Kenton Rambsy, coordinator of the Black Literature and Digital Humanities: The Black Book Interactive Project, asks, “How can digital technologies enhance African American literary studies?” Scholars including Rambsy, William Andrews, Julian Chambliss, Jessica Marie Johnson, Jonathan Hagood, and others are using technology to recover lost and under studied texts, to conduct textual analyses that link African American texts to African diasporic and continental texts, and to discover themes and linguistic patterns or commonalities. Not only does a technology such as text mining allow researchers to add data to existing qualitative studies, but it also generates new areas of scholarship because the software can reveal patterns and discontinuities within a body of literature previously unseen. The answer to Rambsy’s question, then, is digital technologies such as text mining add value to African American literary studies by allowing researchers to conduct quantitative analyses that enhance the qualitative analyses of studied and under studied texts. Text mining is one tool scholars in digital humanities can use to unpack themes, symbols, word occurrences, linguistic phrasings, allusions, or other literary devices within the oeuvre of an author or across a broad spectrum of authors.

“Text Mining and Digital Humanities: Quantitative Analysis of African American Poetry” is a research project that uses comparative – quantitative and qualitative- analysis to formulate research questions about African American poetry and provide responses to those questions. The project is a digital humanities project, and, as such, it will be multidisciplinary in its scope. We will produce a database of words collected from the works of Langston Hughes, Margaret Walker, Gwendolyn Brooks, Maya Angelou, and Alice Walker, a report of our findings, and an online tool for the public to access our database.

Objectives and Significance

The objectives of my proposed text mining research are to mine, map, and analyze word patterns and occurrences in the poetry of Langston Hughes, Margaret Walker, Gwendolyn Brooks, Maya Angelou, and Alice Walker. Margaret Walker, Gwendolyn Brooks, Maya Angelou, and Alice Walker acknowledge Hughes’s influence on their writing. We will create a word database for the collected poems of five major American authors and make that database available and searchable for the public. The project is relevant because it will provide a tool for scholars- student and faculty- to produce new scholarship on African American poets, promote the inclusion of African American literature in the emerging field of digital humanities, and involve Georgia Regents University in the national and international conversations concerning digital humanities and text mining.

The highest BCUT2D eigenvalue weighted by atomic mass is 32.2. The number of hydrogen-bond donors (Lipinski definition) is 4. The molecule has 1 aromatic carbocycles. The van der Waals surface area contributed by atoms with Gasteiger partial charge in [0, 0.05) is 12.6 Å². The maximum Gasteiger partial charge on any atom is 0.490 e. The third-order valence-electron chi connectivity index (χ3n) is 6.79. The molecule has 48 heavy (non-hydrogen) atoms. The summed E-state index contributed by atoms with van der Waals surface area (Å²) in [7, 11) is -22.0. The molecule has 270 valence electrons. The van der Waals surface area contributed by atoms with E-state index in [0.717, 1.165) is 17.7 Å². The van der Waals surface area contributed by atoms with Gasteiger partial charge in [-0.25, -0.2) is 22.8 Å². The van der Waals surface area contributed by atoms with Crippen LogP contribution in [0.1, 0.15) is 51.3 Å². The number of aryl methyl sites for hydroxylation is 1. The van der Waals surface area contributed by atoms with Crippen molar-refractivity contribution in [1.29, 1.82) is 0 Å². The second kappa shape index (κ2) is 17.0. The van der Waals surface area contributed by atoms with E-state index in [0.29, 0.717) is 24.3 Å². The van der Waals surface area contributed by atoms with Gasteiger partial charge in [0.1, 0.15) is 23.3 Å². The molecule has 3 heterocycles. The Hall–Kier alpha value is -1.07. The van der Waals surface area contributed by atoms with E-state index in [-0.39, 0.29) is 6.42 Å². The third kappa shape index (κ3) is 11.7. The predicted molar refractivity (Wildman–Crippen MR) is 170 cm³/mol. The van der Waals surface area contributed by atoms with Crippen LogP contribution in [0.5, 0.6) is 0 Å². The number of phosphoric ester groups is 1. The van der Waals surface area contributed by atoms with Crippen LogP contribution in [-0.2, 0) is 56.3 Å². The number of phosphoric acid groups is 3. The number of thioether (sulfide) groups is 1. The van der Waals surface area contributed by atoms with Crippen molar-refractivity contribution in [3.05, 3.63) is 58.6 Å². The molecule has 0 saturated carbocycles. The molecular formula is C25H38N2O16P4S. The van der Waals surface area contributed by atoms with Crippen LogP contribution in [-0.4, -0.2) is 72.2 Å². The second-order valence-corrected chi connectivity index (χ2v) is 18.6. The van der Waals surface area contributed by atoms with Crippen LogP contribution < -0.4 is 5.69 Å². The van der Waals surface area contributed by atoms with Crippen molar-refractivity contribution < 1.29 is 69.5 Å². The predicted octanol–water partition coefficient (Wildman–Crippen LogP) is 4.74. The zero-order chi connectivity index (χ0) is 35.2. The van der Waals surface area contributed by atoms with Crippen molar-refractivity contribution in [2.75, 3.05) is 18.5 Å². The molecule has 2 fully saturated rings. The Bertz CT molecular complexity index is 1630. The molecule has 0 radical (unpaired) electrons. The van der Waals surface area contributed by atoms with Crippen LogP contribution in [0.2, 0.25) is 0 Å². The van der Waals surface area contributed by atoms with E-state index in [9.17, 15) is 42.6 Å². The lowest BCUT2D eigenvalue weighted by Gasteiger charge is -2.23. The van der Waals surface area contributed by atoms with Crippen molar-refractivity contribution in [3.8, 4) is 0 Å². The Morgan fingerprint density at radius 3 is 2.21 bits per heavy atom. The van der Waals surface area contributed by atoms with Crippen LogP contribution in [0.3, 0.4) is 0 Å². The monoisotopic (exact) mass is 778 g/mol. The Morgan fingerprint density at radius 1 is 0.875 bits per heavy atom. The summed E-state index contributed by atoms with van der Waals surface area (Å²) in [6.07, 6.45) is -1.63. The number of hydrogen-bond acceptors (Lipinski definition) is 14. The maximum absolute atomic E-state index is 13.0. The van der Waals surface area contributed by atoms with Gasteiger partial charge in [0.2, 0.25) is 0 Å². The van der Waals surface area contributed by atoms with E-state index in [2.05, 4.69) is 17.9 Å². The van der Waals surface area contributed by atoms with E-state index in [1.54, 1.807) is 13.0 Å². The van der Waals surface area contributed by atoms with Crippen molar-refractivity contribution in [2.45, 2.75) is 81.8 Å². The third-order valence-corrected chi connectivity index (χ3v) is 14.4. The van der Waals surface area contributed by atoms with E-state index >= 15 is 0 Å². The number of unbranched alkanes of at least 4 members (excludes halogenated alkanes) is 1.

Educational Goals

Students will benefit from conducting text-mining research and contributing to the field of digital humanities. They will learn to use scanning and text (data) mining software, to do comparative analysis, to find literary criticism using GIL and Galileo, to create a database, and to identify recurrent motifs in African American poetry. In addition, they will visit a digital humanities center, the Margaret Walker Center at Jackson State University, and meet with Dr. Robert Luckett, director of the center. Dr. Luckett will explain the process of creating a digital archive and give us access to Margaret Walker files not yet digitized. The research skills the students learn working on this project will be applicable and relevant to other disciplines.